New anti-monocyte chemoattractant protein-1 gene therapy attenuates atherosclerosis in apolipoprotein E-knockout mice

W. Ni, K. Egashira, S. Kitamoto, C. Kataoka, M. Koyanagi, S. Inoue, K. Imaizumi, C. Akiyama, K. I. Nishida, A. Takeshita

Research output: Contribution to journalArticlepeer-review

213 Citations (Scopus)

Abstract

Background - Monocyte recruitment into the arterial wall and its activation may be the central event in atherogenesis. Monocyte chemoattractant protein-1 (MCP-1) is an important chemokine for monocyte recruitment, and its receptor (CCR2) may mediate such in vivo response. Although the importance of the MCP-1/CCR2 pathway in atherogenesis has been clarified, it remains unanswered whether postnatal blockade of the MCP-1 signals could be a unique site-specific gene therapy. Methods and Results - We devised a new strategy for anti-MCP-1 gene therapy to treat atherosclerosis by transfecting an N-terminal deletion mutant of the human MCP-1 gene into a remote organ (skeletal muscle) in apolipoprotein E-knockout mice. This strategy effectively blocked MCP-1 activity and inhibited the formation of atherosclerotic lesions but had no effect on serum lipid concentrations. Furthermore, this strategy increased the lesional extracellular matrix content. Conclusions - We conclude that this anti-MCP-1 gene therapy may serve not only to reduce atherogenesis but also to stabilize vulnerable atheromatous plaques. This strategy may be a useful and feasible form of gene therapy against atherosclerosis in humans.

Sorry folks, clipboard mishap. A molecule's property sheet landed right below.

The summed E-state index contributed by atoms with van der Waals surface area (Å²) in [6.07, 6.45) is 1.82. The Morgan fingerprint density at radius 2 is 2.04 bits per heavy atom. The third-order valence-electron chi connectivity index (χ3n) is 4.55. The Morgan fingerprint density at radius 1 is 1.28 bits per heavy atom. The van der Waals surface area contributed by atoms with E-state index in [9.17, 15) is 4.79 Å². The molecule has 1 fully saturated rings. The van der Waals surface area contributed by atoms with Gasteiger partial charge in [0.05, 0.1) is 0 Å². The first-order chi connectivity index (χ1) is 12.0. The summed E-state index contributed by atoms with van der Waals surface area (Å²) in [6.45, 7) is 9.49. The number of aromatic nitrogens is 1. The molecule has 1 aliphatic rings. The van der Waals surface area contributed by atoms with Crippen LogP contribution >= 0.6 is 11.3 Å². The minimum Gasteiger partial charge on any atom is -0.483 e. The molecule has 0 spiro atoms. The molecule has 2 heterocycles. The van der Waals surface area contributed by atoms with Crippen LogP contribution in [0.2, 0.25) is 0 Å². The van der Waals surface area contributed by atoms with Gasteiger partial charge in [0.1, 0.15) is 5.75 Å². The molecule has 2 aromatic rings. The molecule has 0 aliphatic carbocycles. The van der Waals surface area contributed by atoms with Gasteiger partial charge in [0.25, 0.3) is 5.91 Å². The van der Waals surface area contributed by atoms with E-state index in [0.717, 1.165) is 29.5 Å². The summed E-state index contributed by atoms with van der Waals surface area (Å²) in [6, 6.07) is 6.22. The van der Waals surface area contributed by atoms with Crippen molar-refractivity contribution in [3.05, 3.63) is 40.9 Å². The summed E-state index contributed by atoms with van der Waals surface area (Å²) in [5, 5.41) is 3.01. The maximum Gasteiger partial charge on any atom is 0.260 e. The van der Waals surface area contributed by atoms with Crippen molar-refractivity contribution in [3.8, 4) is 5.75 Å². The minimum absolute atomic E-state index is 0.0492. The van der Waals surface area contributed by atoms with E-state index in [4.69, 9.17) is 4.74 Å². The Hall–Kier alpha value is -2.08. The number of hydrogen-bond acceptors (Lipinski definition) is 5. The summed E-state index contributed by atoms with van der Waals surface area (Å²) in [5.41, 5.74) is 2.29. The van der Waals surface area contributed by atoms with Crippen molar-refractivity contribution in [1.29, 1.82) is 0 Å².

Original languageEnglish
Pages (from-to)2096-2101
Number of pages6
JournalCirculation
Volume103
Issue number16
DOIs
Publication statusPublished - Apr 24 2001

All Science Journal Classification (ASJC) codes

  • Cardiology and Cardiovascular Medicine
  • Physiology (medical)

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